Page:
Ford Submits Business Plan to Congress
By Chris Haak
Hot on the heels of our earlier report of what to expect in the business plans submitted to Congress, Ford has published its 33-page (excluding appendices) presentation to the Senate Banking Committee.
The press release can be accessed here.
The business plan PDF can be accessed here.
The appendix PowerPoint can be accessed here.
We are all aware that Ford is in better financial health than its competitors due to Alan Mulally’s decision to mortgage nearly the entire company shortly after he joined the company, giving them access to working capital needed to complete the company’s restructuring and product lineup changes. In light of Ford’s healthier situation, the company is NOT asking for immediate money, but rather a credit line of up to $9 billion as a backstop in the event that market conditions further deteriorate. However, Ford expects under the “slightly improved rates” assumption (below) that the company can return to profitability, or at least break even, by 2011.
In the business plan document, Ford laid out three different industry sales scenarios – basically bad, worse, and worst – and what its government assistance needs would be under each scenario.
Industry Sales at “Slightly Improved Rates”
2009: 12.5 million
2010: 14.5 million
2011: 15.5 million
Ford’s assumptions of not needing to access the credit line that it’s asking for are based on the assumption that industry sales will slightly improve over their current pattern, based on historical precedent set by the time it took for the economy to recover from the early 1980s recession (peak to trough GDP decline of 2 to 2.5%. Ford estimates that it would need access to a $6 billion credit line in the above scenario, to only be drawn down if necessary.
Industry Sales at “Current Rates”
2009: 11.0 million
2010: 12.5 million
2011: 14.0 million
If the current recession turns out to be worse than the early 1980s recession – either deeper or longer term – Ford projects industry sales as shown in the “current rates” model. Under this scenario, Ford sees a 3% peak to trough GDP decline, and that the median age of cars on the road would increase to over 10 years (from 8 years earlier in this decade) as consumers stop replacing older cars. Ford would need up to $9 billion to sustain itself through the above scenario.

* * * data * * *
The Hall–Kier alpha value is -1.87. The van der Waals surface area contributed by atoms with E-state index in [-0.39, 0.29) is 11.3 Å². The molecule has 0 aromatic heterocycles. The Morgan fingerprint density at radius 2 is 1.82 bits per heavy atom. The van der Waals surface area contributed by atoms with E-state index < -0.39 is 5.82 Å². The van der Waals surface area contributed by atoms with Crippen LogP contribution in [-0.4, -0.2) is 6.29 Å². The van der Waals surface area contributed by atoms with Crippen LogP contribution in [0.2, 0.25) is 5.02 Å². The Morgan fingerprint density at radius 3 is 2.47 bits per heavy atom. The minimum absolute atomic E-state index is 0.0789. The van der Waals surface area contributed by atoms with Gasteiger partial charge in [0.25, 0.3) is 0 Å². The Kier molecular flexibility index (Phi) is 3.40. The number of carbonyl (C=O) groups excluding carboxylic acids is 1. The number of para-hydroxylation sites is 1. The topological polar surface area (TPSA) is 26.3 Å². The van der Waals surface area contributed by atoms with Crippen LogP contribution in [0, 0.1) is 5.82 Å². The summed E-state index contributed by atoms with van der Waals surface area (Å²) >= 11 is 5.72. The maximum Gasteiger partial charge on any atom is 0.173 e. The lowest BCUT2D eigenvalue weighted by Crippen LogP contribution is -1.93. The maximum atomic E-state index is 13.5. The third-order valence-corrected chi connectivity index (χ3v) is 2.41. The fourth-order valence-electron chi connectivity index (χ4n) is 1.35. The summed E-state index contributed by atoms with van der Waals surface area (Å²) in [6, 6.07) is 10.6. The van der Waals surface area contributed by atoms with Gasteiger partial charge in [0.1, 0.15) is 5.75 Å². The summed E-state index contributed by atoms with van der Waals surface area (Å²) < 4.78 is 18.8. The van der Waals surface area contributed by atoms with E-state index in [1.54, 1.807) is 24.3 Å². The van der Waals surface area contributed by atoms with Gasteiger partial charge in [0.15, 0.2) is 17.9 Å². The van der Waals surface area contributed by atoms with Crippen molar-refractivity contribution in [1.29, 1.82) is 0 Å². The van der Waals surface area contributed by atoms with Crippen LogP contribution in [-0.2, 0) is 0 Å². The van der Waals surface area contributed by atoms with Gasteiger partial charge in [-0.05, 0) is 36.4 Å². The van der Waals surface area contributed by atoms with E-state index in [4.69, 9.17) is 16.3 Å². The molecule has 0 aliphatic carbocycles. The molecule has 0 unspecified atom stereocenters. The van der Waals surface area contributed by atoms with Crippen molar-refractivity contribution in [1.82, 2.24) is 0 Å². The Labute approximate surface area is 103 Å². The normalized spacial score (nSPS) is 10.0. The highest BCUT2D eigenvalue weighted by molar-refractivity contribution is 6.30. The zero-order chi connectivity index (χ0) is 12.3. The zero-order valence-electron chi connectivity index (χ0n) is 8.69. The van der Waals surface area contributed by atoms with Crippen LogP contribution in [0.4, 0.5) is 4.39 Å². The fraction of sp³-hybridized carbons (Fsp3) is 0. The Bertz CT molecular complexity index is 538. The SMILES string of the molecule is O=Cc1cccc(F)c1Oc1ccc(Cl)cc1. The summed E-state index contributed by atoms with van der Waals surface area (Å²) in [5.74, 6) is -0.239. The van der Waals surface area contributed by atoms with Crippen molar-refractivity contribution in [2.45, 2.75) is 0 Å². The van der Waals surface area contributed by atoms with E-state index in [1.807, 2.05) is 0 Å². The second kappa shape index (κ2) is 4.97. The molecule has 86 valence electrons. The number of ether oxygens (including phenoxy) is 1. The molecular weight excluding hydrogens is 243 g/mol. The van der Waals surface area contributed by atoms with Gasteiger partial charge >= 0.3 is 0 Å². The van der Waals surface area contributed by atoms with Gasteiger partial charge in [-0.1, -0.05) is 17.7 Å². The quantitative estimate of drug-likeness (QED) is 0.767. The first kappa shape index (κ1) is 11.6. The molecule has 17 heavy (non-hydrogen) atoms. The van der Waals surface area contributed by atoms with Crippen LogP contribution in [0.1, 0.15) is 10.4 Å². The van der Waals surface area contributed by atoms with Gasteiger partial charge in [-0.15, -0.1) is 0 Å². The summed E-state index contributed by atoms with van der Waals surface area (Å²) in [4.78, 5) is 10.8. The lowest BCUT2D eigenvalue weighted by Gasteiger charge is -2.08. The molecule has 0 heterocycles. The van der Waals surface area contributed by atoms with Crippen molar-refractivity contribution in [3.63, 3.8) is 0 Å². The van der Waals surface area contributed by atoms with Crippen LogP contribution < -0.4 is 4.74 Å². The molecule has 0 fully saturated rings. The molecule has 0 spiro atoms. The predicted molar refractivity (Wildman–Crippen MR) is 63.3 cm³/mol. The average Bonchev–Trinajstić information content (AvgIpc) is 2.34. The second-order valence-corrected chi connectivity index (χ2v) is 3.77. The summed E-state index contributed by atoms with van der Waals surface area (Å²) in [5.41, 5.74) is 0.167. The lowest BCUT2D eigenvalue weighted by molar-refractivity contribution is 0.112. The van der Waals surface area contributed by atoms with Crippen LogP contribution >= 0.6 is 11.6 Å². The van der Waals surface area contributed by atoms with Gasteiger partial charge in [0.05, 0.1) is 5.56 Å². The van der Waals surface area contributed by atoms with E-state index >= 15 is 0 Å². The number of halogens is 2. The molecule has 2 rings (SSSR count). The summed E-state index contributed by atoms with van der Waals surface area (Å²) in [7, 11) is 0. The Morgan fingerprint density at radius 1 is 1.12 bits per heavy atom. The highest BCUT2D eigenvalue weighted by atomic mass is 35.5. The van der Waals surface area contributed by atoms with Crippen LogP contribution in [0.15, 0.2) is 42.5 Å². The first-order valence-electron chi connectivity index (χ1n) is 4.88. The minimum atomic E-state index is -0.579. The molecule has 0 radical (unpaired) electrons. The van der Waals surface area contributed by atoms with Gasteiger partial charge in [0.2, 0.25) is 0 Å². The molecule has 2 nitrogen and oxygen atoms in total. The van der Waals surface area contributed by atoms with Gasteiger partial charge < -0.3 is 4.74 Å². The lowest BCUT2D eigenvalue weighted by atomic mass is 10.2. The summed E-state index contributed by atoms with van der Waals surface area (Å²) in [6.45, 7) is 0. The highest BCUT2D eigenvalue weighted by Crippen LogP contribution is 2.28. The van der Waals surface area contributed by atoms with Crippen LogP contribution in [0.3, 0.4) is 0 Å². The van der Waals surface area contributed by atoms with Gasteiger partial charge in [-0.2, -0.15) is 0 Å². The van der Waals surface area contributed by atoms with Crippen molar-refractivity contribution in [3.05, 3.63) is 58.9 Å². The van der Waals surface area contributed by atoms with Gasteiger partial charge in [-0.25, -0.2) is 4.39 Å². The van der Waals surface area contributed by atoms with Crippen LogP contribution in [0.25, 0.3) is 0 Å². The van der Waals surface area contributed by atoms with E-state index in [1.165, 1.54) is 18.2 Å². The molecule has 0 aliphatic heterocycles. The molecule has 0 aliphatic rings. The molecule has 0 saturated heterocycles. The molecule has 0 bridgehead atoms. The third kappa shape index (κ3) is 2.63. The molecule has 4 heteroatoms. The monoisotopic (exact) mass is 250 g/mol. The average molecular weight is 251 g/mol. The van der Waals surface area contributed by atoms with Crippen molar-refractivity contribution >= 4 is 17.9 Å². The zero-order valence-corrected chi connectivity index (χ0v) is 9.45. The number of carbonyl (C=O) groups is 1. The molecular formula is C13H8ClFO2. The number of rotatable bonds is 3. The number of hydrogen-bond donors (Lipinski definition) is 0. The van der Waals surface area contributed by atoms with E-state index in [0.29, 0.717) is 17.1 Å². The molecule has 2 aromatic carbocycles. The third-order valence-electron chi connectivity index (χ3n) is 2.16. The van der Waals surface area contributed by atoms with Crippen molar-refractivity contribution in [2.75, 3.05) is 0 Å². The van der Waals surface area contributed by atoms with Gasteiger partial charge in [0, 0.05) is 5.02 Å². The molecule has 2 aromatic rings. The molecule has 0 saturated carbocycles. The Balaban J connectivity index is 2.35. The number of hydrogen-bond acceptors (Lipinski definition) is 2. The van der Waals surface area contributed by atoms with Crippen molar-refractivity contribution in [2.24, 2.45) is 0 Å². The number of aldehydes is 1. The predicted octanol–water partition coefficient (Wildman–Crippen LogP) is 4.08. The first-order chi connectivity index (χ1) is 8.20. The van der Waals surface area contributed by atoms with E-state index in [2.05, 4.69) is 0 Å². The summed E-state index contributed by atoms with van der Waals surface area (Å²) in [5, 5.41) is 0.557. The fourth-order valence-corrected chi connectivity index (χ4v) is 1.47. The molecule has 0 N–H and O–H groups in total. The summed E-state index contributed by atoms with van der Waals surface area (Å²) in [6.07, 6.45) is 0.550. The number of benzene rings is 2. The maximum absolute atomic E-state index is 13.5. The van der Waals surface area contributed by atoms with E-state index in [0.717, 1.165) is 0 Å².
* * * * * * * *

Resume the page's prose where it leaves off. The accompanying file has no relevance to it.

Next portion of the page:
Industry Sales at “Worse Rates”
2009: 10.5 million
2010: 11.0 million
2011: 12.0 million
If indeed this economic downturn is the worst one since the Great Depression (a scenario that seems, unfortunately, to be increasingly likely), would reduce industry sales volumes by over 9 million units from historical levels over a three year period. In that scenario, Ford projects that it would need up to $13 billion in assistance to survive.
In its business plan document, Ford also laid out the steps that it has taken to restructure its business in the past several years prior to the genesis of the current economic crisis. These included shuttering plants, eliminating the dividend, white collar job eliminations (including several corporate vice presidents), eliminating the 401(k) match, and other austerity measures.
Finally, Ford made the case for assistance for the industry as a whole because even though in a vacuum, Ford could survive some pretty bad news thanks to its available cash and credit, the interdependence within the industry among suppliers (GM, Ford, and Chrysler have an 80% overlap in supplier networks, and nearly 25% of Ford’s top dealers also own GM and Chrysler franchises) means that if GM or Chrysler goes belly-up, the sudden lack of demand for parts from the shared supplier network would cause a chain reaction of supplier bankruptcies, which would threaten Ford’s production – not to mention the health of its dealer body.
Kudos to Ford for presenting a coherent argument to Congress – and for being the first of its peers to do so – even though it’s a lot of the same information that we’ve already seen from Ford. It’s obvious from the tenor of the hearings in November that Ford, GM, and Chrysler needed to do a much better job of altering lawmakers’ perceptions of their products and companies before they would receive any money. When the Chrysler and GM plans emerge, we’ll carry details of those as well.
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